BOOK REVIEW: ‘The Man Who Discovered Antarctica: Edward Bransfield Explained – The First Man to Find and Chart the Antarctic Mainland’

118. BRANSFIELD

Reviewer: Michael  Keith

Title:  The Man Who Discovered Antarctica: Edward Bransfield Explained – The First Man to Find and Chart the Antarctic Mainland

Author: Sheila Bransfield MA

Total Number of Pages: 318

Rating Scale (1: Very Poor, 10: Excellent): 7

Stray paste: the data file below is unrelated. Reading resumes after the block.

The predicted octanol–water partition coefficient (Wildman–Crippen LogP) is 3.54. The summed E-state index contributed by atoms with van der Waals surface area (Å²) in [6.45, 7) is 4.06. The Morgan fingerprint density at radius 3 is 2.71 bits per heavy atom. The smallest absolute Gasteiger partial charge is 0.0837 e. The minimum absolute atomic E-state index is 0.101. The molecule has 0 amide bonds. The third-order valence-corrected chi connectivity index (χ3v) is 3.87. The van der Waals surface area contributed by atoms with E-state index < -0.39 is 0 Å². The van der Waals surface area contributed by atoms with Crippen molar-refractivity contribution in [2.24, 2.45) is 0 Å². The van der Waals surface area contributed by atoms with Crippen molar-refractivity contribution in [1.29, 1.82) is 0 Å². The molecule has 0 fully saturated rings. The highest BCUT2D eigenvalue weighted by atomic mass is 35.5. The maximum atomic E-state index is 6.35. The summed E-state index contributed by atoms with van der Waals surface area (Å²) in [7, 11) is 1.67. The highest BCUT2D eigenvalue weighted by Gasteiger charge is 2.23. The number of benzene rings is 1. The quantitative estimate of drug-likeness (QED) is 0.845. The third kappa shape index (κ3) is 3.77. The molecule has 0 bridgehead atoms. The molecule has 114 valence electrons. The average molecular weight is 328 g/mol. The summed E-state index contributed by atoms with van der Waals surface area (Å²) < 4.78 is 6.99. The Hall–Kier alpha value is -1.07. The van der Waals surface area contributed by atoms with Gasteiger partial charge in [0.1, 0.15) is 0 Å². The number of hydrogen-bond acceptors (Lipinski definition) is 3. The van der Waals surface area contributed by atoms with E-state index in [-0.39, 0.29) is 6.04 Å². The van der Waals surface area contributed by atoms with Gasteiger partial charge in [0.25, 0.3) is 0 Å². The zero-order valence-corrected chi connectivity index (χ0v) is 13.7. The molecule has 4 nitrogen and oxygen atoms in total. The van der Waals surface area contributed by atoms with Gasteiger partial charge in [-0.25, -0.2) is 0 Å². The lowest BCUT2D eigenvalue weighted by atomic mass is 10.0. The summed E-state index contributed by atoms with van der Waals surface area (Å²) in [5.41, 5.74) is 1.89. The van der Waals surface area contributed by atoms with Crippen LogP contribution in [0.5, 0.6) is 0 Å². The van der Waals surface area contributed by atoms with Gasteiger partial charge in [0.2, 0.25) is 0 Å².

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While the names of the so-called ‘Great’ Explorers (De Gamma, Columbus, Cook etc.) are well-known, there were others, equally courageous and intrepid, who are, for unknown reasons, lost to history. Edward Bransfield is one of these, and this work is an effort by a distant relative to set the record straight and to bring his hitherto-unknown name back into the spotlight; to gain the recognition that she believes he deserves.